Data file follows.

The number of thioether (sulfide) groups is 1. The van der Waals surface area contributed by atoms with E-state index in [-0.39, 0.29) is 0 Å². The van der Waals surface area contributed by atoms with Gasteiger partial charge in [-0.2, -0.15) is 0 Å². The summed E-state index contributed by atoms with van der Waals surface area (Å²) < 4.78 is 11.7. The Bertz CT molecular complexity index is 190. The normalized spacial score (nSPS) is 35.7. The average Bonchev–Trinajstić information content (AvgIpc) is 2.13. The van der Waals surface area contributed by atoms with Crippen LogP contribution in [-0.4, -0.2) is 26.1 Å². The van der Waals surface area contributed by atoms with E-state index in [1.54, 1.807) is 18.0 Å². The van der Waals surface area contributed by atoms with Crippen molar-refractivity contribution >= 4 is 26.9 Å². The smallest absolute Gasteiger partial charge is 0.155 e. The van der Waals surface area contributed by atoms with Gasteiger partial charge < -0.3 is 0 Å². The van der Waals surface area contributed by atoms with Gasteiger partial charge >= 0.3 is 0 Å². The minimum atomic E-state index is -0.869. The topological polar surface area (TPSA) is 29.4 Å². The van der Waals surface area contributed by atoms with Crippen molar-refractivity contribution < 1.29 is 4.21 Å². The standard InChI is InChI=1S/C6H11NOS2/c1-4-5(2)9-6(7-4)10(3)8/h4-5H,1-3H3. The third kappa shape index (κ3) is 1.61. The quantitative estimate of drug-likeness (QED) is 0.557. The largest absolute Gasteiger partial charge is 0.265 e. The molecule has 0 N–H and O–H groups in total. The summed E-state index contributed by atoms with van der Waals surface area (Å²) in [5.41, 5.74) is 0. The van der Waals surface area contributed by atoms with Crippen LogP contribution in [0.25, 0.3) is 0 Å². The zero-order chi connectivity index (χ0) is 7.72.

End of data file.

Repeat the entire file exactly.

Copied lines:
The number of thioether (sulfide) groups is 1. The van der Waals surface area contributed by atoms with E-state index in [-0.39, 0.29) is 0 Å². The van der Waals surface area contributed by atoms with Gasteiger partial charge in [-0.2, -0.15) is 0 Å². The summed E-state index contributed by atoms with van der Waals surface area (Å²) < 4.78 is 11.7. The Bertz CT molecular complexity index is 190. The normalized spacial score (nSPS) is 35.7. The average Bonchev–Trinajstić information content (AvgIpc) is 2.13. The van der Waals surface area contributed by atoms with Crippen LogP contribution in [-0.4, -0.2) is 26.1 Å². The van der Waals surface area contributed by atoms with E-state index in [1.54, 1.807) is 18.0 Å². The van der Waals surface area contributed by atoms with Crippen molar-refractivity contribution >= 4 is 26.9 Å². The smallest absolute Gasteiger partial charge is 0.155 e. The van der Waals surface area contributed by atoms with Gasteiger partial charge < -0.3 is 0 Å². The van der Waals surface area contributed by atoms with Gasteiger partial charge >= 0.3 is 0 Å². The minimum atomic E-state index is -0.869. The topological polar surface area (TPSA) is 29.4 Å². The van der Waals surface area contributed by atoms with Crippen molar-refractivity contribution < 1.29 is 4.21 Å². The standard InChI is InChI=1S/C6H11NOS2/c1-4-5(2)9-6(7-4)10(3)8/h4-5H,1-3H3. The third kappa shape index (κ3) is 1.61. The quantitative estimate of drug-likeness (QED) is 0.557. The largest absolute Gasteiger partial charge is 0.265 e. The molecule has 0 N–H and O–H groups in total. The summed E-state index contributed by atoms with van der Waals surface area (Å²) in [5.41, 5.74) is 0. The van der Waals surface area contributed by atoms with Crippen LogP contribution in [0.25, 0.3) is 0 Å². The zero-order chi connectivity index (χ0) is 7.72.